Sandra: At this point, Alex was helping the fishermen, writing their letters without really thinking about the fish farms. Writing letters was just a side activity — whales were her job. One day, she watched a group of orcas swimming with their heads out of the water. Orcas don’t swim above water. They swim below and just come up for air.
Alexandra: And I dropped my hydrophones. And immediately when I turned on the tape recorder, the needle just slammed into the red zone and just stayed there. I thought the tape recorder was malfunctioning and so I turned it off, but as soon as I did that, I realized I could hear the noise through the hull of the boat. And it was like this huge cricket noise. And I had no idea what it was. And the whales cruised past with their ears out of the water and took off and never, ever came back. Like never. And it took me a while to track down what it was, but it turned out to be these acoustic harassment devices playing at 198 decibels, which is the same as a jet at takeoff. They were to create pain in the ears of the seals and, in that way, you know, prevent the seals from getting too close.
Sandra: Seals can be a big problem for the fish farms. They depend on high-fat food like salmon.
Alexandra: These animals were built to pursue salmon. And so that's what they do. And they don't care whether the salmon is in a net or not. The seals were attracted to all those juicy salmon on the other side of the fish farm nets. And they were pretty successful at pulling fish through the nets.
Sandra: Industry’s first solution was to shoot the seals. Each fish farm had to get what’s called a nuisance seal permit from Fisheries and Oceans to do that.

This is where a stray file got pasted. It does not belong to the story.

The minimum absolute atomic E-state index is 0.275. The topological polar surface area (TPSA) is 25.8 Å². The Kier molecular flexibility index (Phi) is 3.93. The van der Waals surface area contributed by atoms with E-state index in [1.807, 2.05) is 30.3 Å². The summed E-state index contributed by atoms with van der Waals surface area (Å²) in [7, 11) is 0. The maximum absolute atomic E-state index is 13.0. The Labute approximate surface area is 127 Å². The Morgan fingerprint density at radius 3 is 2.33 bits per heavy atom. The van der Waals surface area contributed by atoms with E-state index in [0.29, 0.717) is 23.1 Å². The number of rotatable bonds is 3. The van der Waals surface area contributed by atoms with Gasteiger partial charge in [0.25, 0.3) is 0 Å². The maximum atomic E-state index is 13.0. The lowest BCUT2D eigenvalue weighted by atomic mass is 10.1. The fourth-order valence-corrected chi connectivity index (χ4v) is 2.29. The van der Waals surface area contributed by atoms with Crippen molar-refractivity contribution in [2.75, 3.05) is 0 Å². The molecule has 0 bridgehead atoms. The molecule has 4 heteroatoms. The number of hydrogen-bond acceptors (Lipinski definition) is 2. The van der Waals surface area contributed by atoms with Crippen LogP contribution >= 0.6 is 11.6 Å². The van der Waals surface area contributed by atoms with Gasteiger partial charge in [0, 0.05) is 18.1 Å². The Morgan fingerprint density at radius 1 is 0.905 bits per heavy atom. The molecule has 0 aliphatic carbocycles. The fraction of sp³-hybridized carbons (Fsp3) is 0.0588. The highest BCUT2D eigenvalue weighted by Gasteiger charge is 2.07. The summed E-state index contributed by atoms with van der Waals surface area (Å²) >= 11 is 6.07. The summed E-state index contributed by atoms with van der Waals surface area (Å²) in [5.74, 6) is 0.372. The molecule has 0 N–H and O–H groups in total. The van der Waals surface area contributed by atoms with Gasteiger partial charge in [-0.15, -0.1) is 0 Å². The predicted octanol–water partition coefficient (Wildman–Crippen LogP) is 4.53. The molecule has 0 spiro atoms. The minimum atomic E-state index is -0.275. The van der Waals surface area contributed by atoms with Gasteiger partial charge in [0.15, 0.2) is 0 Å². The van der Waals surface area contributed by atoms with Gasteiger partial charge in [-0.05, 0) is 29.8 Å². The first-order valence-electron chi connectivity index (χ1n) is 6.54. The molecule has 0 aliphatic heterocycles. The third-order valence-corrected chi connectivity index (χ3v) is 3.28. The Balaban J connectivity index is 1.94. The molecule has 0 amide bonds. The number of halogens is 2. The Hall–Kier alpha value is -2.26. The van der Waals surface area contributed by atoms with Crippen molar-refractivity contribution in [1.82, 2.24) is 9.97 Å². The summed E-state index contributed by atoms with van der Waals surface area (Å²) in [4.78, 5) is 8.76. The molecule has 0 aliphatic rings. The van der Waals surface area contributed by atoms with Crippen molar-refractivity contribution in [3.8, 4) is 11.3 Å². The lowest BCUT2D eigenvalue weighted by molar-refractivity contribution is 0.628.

Alexandra: And I had the experience of sitting there for hours recording
whales and hearing gunfire coming from various sides of me because they were shooting these seals.
Sandra: This isn’t as common anymore.
Alexandra: Now it's quite a procedure. They have to get a, you know, an actual permit to do it. And it's a problem for the industry because the United States doesn't want seafood sold in the United States that required shooting any marine mammal.
Sandra: But even back when they could be shot, there were always more seals to come after the fish. So that’s when the farms tried something else — loud acoustic devices. But that deafened them.
Alexandra: Seals are normally pretty cagey animals, but suddenly, seals were popping up, like, right in front of our boats, like they had no idea we were there, and they would see us and completely just freak out.
Sandra: And the noise didn’t stop the seals from finding their way to the fish farms. But the whales — the whales couldn’t stand the noise.
Alexandra: And when I began to realize that these whales were not coming back, which, of course, you don't know on the first day or even the first week and on and on. It was the first thing that I really was able to notice that the fish farmers got away with. So then it became personal. It became about an animal that I was studying but also that I had a great fondness for these whales.
Sandra: For a time, Alex thought about leaving. Accepting defeat. Following the whales to Alaska.
Alexandra: I began to feel embarrassed that I stayed because I was a whale researcher and there were no whales. But I was home. This was my home now. My son was in school. I had figured out how to live there. But I also thought back to the situation with Corky. I had bailed on that situation, I knew it was wrong.
Sandra: She felt guilty about leaving Marineland in California. Leaving Corky.
But now here in their B.C. home, she was faced with dozens of orcas at risk.
Alexandra: And here I was in a similar situation, in that something very bad was happening, it was being done by people. And did I just walk away from it or did I try to change it and restore the place so that the whales could come back?